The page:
This antique commode looks like it could be American. It also looks like it could be French. It’s a piece of furniture that we don’t encounter very often at all, in fact. I first saw this little three-drawer bureau many months ago in a house on Martha’s Vineyard, an island off the coast of Cape Cod in Massachusetts.
This piece was an interesting read from the start: an unusual piece of furniture, in a dark room, being used as a TV table. A closer look revealed one major clue: the secondary wood. Eastern white pine was used to make the drawer sides and the backboard. A gut reaction told me that it was a rare piece from French Canada. Only when it finally arrived at Skinner, in time for our recent Americana auction in August, were we able to examine it to the degree it deserved.
We found the carving on the bombe case to be quite ambitious. Carved rococo knees continue to carved claw-and-ball feet, joined by a deep shaped skirt, decorated with an elaborate spiraling pattern. The brass, rococo-style hardware seems to be original.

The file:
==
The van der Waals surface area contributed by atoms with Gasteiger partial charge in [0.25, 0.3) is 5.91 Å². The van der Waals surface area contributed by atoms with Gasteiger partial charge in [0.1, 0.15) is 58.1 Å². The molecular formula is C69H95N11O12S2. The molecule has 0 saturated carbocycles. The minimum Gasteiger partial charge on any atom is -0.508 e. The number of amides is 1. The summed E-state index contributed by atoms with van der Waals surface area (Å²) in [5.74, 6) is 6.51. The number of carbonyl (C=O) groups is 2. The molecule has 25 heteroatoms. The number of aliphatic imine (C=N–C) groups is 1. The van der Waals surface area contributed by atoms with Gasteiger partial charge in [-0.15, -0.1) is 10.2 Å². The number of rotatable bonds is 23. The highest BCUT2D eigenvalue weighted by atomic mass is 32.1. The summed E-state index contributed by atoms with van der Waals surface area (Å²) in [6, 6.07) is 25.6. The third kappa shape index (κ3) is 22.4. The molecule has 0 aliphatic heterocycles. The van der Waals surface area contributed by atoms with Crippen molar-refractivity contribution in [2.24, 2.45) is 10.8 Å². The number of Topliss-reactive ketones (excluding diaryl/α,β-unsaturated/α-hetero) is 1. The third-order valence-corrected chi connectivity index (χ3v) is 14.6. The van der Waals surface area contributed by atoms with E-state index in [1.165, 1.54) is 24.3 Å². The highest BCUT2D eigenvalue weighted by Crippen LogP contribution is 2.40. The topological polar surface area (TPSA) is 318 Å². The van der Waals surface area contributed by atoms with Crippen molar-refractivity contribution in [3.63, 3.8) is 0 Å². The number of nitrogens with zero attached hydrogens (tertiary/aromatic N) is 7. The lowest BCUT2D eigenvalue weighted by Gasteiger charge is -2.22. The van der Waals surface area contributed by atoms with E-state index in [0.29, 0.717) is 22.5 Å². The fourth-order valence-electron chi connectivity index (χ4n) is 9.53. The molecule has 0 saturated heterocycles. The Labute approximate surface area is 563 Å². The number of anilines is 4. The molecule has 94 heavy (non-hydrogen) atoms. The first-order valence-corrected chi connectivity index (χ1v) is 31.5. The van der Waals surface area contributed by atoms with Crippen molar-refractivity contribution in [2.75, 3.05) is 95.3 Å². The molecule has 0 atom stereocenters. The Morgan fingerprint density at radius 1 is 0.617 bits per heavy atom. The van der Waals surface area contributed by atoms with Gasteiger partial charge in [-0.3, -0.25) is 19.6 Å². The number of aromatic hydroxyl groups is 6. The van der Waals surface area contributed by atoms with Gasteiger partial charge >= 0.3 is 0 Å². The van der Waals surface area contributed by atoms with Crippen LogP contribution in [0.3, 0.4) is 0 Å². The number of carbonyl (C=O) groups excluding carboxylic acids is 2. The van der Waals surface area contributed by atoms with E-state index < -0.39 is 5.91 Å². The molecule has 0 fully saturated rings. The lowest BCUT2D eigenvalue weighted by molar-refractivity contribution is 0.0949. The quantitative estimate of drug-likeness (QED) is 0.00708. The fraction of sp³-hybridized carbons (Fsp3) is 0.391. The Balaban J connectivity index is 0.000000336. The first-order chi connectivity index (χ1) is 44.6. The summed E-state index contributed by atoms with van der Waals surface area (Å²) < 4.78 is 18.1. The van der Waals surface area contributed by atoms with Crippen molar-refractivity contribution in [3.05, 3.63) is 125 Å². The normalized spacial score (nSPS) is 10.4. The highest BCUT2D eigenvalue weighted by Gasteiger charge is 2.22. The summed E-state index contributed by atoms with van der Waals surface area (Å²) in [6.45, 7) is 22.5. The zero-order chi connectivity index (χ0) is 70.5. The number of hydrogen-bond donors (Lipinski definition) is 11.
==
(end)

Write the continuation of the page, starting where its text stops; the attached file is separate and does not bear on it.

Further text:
The drawers are very sturdily, constructed with large dovetails, the primary wood is butternut, and the backboard is a fielded panel, or a piece of wood that fits on four sides to a frame to help softwoods deal with shrinkage. In other words, this is a well made piece of furniture that has lasted for a very long time. The fact that the commode comes from French Canada makes it all the more rare and desirable.
At our August American Furniture & Decorative Arts auction, bidding was fast and furious among varied parties, including a number of Canadian bidders. All of this interest drove the price realized up to $77,025, including buyer’s premium. I was happy to learn that the consignor plans to spend this windfall on his child’s college education.
If you’re interested in learning more about Canadian furniture, I recommend the book “The Early Furniture of French Canada” by Jean Palardy. It’s a wonderful book with many excellent examples of this rare and interesting variety of antique furniture.